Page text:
Sears Closing 50 Auto Centers, 92 Kmart Pharmacies

Image courtesy of Nicholas Eckhart

Like a sinking ship that keeps jettisoning cargo in the hope of staying afloat, Sears Holdings will soon be ridding itself of 50 Sears Auto Centers and 92 Kmart Pharmacies.

Sears Holdings announced the plans Friday, noting that the 142 closures are intended to increase its cost savings target from from $1 billion to $1.25 billion, suggesting that despite several multi-million loans from CEO Eddie Lampert’s other ventures, $250 million is enough to right the retailer’s course.

Already this year, Sears revealed plans to close 150 stores, sold its well-known Craftsman brand, attempted to combine its DieHard brand with its Auto Centers, laid off countless employees, and turned sales floors into barren wastelands or big piles of boxes.

These efforts, the company says, have resulted into about $700 million in annual savings. But that’s simply not enough to turnaround the retailer’s death spiral.

“While we have made significant progress in reducing our cost base and enhancing our member value proposition, we need to take further action,” Sears Holdings CEO Eddie Lampert said in a statement.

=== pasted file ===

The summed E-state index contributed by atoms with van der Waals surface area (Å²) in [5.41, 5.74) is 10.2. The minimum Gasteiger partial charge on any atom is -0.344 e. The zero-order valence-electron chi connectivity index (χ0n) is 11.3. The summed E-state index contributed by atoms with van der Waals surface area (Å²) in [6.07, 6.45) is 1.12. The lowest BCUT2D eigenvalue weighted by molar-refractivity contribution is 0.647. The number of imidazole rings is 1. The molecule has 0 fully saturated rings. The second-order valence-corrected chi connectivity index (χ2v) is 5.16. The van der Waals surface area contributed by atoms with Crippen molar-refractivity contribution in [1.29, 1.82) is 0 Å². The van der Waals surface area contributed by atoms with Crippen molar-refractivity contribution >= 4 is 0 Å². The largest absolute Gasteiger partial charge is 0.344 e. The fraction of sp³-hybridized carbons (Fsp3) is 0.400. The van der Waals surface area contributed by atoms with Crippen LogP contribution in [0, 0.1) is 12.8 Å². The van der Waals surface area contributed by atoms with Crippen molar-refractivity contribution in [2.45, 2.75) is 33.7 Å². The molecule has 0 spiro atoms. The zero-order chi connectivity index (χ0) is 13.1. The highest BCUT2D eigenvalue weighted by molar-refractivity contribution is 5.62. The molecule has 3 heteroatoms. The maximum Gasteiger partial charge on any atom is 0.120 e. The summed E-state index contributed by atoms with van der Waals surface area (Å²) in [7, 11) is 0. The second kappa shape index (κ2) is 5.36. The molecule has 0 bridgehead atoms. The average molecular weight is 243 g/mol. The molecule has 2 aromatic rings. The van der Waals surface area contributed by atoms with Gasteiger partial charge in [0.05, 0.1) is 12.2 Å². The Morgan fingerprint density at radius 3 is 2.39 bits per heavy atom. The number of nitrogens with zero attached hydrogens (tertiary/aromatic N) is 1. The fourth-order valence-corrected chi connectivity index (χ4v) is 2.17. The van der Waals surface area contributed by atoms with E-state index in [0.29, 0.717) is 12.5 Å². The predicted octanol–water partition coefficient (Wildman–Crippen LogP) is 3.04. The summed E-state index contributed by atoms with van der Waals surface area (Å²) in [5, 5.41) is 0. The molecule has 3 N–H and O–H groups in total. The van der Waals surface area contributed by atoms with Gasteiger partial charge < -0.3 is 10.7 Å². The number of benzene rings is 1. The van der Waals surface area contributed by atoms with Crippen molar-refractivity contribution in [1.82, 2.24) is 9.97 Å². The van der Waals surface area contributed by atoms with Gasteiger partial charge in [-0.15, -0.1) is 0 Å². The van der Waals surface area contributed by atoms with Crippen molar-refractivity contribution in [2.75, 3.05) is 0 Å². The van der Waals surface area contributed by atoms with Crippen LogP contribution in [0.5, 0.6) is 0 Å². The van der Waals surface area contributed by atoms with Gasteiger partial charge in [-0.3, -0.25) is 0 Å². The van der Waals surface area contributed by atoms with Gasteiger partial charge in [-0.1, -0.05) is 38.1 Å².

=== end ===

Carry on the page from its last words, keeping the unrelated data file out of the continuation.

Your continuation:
That other action will include the closure of 50 Auto Center locations and 92 Kmart pharmacies, as well as the elimination of some senior management roles at Kmart and Sears stores.

Sears Holdings did not specify which Auto Center and pharmacy locations will close or when they will shut their doors.

As for the elimination of jobs, the company says the changes were made as an attempt to simplify the organizational structure of the company.

The Chicago Tribune reports that some employees were notified on Friday that their jobs would be eliminated, while others will be told in coming weeks.

Despite the new closures and lost jobs, Sears Holdings says it isn’t giving up just yet.

“As we sharpen our focus on profitable areas of our business, we will also continue to closely evaluate the longer-term viability of stores where a clear path to return to profitability is not in sight,” Lampert said.

Sears Holdings also notes that it is undergoing a comprehensive review to identify “broader opportunities for competitively priced products and drive operational efficiencies.”

This, of course, could include future closures, as the company notes it will “continue to take difficult yet necessary actions,” and that it will “leverage its lease optionality to reconfigure our stores and reduce capital obligations.”

Sears Holdings also announced that current controller and head capital market activities, Rob Riecker has been appointed chief financial officer.